In the wake of the Manchester bombing, Jeremy Corbyn has highlighted that UK foreign policy affects the country’s threat level. And many in media and political circles are giving him hell for it.
But two award-winning US journalists spoke to Democracy Now on 25 May. They suggested a fundamental change to the way the media reports on victims of war around the world. And it’s one that would crush the attacks that Corbyn’s currently facing.
Jeremy Scahill and Glenn Greenwald are founders of The Intercept, along with journalist and filmmaker Laura Poitras. They have all received accolades for their work on Western foreign policy and civil liberties.
Democracy Now host Amy Goodman asked Greenwald about the media coverage of the Manchester attack. Specifically, she asked whether the media should extend the “Manchester model” of reporting to all victims of war, including those that are victims of Western military attacks.
The “Manchester model”, Goodman explained, is where we learnt about the victims, their names etc., and that made “our hearts grieve because we know who they are. They could be our own families”. Greenwald replied:
if I had the power to just, overnight, remedy one of them [a media fault], this discrepancy is the one that I would choose, because think about how powerful it is, just the effect that it has on us as human beings.
We never learn their names… never hear from their families. We never hear their life aspirations extinguished. And if there was just some attention paid to telling the stories of the victims of our own government’s violence, I think there would be a radical shift in how we perceive of ourselves, the role we play in the world, and who bears blame in this conflict.
Scahill also thought journalists should use the “Manchester model”. He said:
look at how many times we read or hear reports that the United States has bombed a wedding party or a funeral. And there is never a description of, well, ‘who was the bride, who was the groom’, you know, ‘who were the people that were killed and what were their dreams’.
We hear nothing about any of these people that are killed, with our tax dollars, in our name.
Democracy Now co-host Juan González then turned the conversation to the question of responsibility. In particular, he noted how Western military interventions in the Middle East bear responsibility for the current refugee crisis. Greenwald said:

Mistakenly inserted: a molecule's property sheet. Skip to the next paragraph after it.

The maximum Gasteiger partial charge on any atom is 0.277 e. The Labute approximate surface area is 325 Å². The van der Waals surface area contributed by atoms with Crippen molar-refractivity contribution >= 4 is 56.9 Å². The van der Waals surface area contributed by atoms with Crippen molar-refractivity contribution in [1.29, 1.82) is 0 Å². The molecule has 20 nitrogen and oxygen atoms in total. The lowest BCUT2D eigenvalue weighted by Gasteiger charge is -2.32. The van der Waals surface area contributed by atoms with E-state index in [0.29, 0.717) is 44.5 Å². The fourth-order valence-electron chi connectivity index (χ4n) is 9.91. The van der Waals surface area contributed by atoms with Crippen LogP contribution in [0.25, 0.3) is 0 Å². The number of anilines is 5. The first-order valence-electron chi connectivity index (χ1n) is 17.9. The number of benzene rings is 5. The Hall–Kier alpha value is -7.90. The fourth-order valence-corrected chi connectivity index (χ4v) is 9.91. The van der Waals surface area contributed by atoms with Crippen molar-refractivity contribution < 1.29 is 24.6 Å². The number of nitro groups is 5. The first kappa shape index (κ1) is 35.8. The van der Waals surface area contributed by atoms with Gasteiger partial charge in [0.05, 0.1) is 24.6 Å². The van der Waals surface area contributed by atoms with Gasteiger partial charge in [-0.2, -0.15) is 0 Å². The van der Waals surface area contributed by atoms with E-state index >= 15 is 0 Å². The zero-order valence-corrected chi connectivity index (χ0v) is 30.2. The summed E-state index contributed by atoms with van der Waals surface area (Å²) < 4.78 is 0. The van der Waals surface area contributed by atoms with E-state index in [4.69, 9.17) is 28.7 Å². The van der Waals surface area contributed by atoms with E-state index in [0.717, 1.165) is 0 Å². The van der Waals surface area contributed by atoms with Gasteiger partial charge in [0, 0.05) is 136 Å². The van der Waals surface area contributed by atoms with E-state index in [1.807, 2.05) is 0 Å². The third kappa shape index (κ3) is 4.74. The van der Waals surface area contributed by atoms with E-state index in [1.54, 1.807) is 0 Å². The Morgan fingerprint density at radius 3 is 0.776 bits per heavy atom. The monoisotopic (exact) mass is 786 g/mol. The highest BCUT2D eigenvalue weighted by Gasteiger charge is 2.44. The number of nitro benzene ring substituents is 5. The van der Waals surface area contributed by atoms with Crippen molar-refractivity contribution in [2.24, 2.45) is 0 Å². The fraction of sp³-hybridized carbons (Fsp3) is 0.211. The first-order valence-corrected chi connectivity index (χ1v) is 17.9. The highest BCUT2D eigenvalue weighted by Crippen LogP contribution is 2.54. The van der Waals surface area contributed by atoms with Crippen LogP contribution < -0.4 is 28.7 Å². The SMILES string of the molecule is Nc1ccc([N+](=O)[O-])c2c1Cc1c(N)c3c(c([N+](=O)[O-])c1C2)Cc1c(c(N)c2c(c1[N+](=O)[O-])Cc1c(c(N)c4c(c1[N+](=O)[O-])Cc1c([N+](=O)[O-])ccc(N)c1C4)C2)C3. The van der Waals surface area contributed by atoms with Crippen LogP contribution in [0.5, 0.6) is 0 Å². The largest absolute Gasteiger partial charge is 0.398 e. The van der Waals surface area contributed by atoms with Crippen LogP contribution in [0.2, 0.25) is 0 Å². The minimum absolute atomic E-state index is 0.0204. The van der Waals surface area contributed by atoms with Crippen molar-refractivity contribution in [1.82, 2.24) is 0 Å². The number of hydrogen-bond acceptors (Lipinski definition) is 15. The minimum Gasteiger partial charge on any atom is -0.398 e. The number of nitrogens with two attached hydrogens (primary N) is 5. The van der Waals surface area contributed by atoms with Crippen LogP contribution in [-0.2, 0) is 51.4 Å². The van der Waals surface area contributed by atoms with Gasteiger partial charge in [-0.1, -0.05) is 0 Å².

if we have friends or family members who compulsively blame other people and look for fault on other people and never accept responsibility for their own actions and the way that it contributes to problems, we say, ‘This is a real pathology. You need to start thinking about how it is that your own actions contribute to problems’.
And yet the number one rule of US media discourse is that whenever there’s violence or attacks, the one thing we don’t want to do is think about the role we played in provoking it.
Greenwald also claimed that the US and UK media don’t have the same problem when it comes to other countries. If Russia has faced a terrorist attack, for example, numerous reports will cite its foreign policy as a contributing factor in that attack. But journalists don’t talk about the connection between terrorism and foreign policy in the US and UK. That’s a “taboo” subject, according to Greenwald.
Corbyn is now feeling the full wrath of those people who are unwilling to recognise any “responsibility” in the UK’s actions abroad. But this is in itself an extreme position. Because if politicians ignore that reality, they won’t change things. And the threat our foreign policy poses to the nation’s security will continue as before.
As The Intercept‘s founders suggest, though, that’s not the only change necessary. They want the “Manchester model” used in all reporting on victims of war. And there are a lot of victims’ stories to cover. Monitoring group Airwars estimates that between 3,000 and 5,000 civilian deaths have resulted from actions by the US-led coalition since August 2014. The UK is in this coalition. The group reports that these figures include at least 832 children.
If we knew their names, saw their pictures, and felt connected to these victims, that would undoubtedly impact the way we viewed our foreign policy. We might understand how extremist groups are using these policies against us, and how much they help them. And we also might imagine how we would feel if these were our own families.
It’s difficult to see how people would swallow some politicians’ and media figures’ reckless and macho messaging about “British power” so easily after that.
– Get out there and vote on 8 June.
– Discuss the key policy issues with family members, colleagues and neighbours. And organise! Join (and participate in the activities of) a union, an activist group, and/or a political party.
– Also read more Canary articles on the 2017 general election.
– Join or support the Stop the War Coalition. Show your support for Veterans for Peace, who are fighting for peaceful solutions to the world’s problems. And take action with the Campaign Against Arms Trade.
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